My beginnings as a photographer, my fierce struggles, told in a schizophrenic flurry.

A photographer can put together a nice monograph
from unsuccessful, unfinished, or unpublished work.

A writer can extract a good story from a bad experience.
Words can spark interest in a subject that has none.

For this project, words and images will be of equal importance.

On the one hand, photographs, a monograph, a unit.
On the other, words, flaws, explanations, correspondence, backstage, candidness, autofiction.

No obvious link between the two. Photographs are taken out of their context.
Texts are not attached to any particular image.

The collection of photographs defines an approach, a universe.
    They reveal that toward which I naturally drift, even in my assignments.
     They tell a parallel story that is inevitably linked to my own.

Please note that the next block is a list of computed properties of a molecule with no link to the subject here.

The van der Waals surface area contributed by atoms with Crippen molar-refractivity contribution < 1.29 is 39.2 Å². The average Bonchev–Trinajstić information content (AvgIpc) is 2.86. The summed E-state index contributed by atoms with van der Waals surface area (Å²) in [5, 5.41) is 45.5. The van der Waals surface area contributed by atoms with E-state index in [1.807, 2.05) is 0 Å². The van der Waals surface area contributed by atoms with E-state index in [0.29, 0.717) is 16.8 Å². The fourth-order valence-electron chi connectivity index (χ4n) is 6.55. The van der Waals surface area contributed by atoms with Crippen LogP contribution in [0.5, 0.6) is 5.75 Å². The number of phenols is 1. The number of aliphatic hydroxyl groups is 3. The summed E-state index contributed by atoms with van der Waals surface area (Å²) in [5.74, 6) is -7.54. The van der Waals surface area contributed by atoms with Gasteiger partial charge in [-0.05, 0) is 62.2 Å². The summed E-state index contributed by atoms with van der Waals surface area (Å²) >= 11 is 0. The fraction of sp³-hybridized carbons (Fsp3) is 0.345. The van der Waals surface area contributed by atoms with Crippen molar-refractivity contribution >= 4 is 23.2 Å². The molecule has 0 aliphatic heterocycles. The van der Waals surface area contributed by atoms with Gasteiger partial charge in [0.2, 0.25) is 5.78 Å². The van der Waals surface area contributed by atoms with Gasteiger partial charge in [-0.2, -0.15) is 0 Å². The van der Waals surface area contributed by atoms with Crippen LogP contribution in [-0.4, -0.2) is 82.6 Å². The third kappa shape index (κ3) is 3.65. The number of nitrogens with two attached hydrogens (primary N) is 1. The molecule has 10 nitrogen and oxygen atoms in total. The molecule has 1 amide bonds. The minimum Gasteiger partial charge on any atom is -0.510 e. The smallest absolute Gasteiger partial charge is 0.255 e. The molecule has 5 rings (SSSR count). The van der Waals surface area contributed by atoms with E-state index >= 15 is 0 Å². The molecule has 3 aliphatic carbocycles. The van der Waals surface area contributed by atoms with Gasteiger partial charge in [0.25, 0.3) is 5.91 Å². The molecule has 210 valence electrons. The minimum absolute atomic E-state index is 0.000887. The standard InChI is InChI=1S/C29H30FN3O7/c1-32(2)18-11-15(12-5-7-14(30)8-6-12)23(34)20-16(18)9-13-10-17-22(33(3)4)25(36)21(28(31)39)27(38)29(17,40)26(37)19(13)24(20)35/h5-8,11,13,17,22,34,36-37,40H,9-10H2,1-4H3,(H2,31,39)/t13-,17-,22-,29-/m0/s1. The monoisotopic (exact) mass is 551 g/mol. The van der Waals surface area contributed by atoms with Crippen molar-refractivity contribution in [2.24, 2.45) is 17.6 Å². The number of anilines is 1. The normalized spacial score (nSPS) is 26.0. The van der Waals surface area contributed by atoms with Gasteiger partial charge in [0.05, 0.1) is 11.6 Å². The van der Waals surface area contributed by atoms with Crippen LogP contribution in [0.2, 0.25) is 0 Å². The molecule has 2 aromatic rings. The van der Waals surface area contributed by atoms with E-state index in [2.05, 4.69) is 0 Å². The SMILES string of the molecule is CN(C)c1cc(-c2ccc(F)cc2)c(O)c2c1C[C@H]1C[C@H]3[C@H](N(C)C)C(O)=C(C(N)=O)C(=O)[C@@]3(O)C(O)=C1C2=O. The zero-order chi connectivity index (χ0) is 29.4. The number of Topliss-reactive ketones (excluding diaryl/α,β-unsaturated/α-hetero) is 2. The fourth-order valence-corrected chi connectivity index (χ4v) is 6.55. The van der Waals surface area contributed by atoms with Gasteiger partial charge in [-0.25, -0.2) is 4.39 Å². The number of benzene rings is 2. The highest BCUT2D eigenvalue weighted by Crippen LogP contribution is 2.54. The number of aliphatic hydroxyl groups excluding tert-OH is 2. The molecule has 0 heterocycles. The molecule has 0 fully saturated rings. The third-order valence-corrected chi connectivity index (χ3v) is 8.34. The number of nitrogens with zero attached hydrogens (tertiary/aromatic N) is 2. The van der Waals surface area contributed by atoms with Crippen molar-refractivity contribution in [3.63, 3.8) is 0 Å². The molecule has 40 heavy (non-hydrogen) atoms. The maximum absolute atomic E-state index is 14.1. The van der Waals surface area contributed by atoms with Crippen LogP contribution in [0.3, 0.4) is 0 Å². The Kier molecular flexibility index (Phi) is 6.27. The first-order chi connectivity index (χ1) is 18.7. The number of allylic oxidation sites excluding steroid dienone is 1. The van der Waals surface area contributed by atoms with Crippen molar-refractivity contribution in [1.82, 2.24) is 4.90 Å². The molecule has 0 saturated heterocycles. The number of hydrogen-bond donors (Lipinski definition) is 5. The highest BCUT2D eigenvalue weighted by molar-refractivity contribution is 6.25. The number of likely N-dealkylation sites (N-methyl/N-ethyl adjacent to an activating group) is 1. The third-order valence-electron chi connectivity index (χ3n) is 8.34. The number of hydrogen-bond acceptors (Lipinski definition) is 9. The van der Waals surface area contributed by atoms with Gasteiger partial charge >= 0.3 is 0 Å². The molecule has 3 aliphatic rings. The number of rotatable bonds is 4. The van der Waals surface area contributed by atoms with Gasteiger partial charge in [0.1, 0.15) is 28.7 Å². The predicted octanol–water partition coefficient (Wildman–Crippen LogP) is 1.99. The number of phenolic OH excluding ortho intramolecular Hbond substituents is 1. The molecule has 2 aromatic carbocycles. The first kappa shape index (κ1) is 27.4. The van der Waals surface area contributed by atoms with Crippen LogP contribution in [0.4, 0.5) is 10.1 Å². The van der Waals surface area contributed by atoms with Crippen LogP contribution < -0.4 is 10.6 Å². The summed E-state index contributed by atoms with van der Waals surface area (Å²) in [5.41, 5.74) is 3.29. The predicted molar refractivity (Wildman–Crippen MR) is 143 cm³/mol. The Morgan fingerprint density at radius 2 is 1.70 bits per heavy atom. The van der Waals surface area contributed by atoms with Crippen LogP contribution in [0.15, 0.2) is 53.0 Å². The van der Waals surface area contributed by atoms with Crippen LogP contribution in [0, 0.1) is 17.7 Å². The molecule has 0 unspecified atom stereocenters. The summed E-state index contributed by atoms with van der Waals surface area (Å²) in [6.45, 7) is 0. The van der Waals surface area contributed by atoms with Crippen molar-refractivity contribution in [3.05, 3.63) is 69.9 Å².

They revisit obscure archives and shout out how important editing is.
     In the lab, they have a second chance - a second chance to be tossed in the trash.
     The survivors will be color photographs flirting with black and white.
     The negative is interpreted very little. Just transposed onto paper in its entirety.

The accompanying texts deal with the photographer’s existential questions:
     Is it possible to survive using a traditional approach in the 21st century?
     Must we demystify the work of the greats and invent something new?
     Is it possible to be a photographer today without chasing today’s news?
     How do you work effectively when you have two kids in two different cities?
     Why is there rarely more than one person in my photographs?
     Can a photographer mock his own photographic subject?
     Who is going to translate all this mess into English?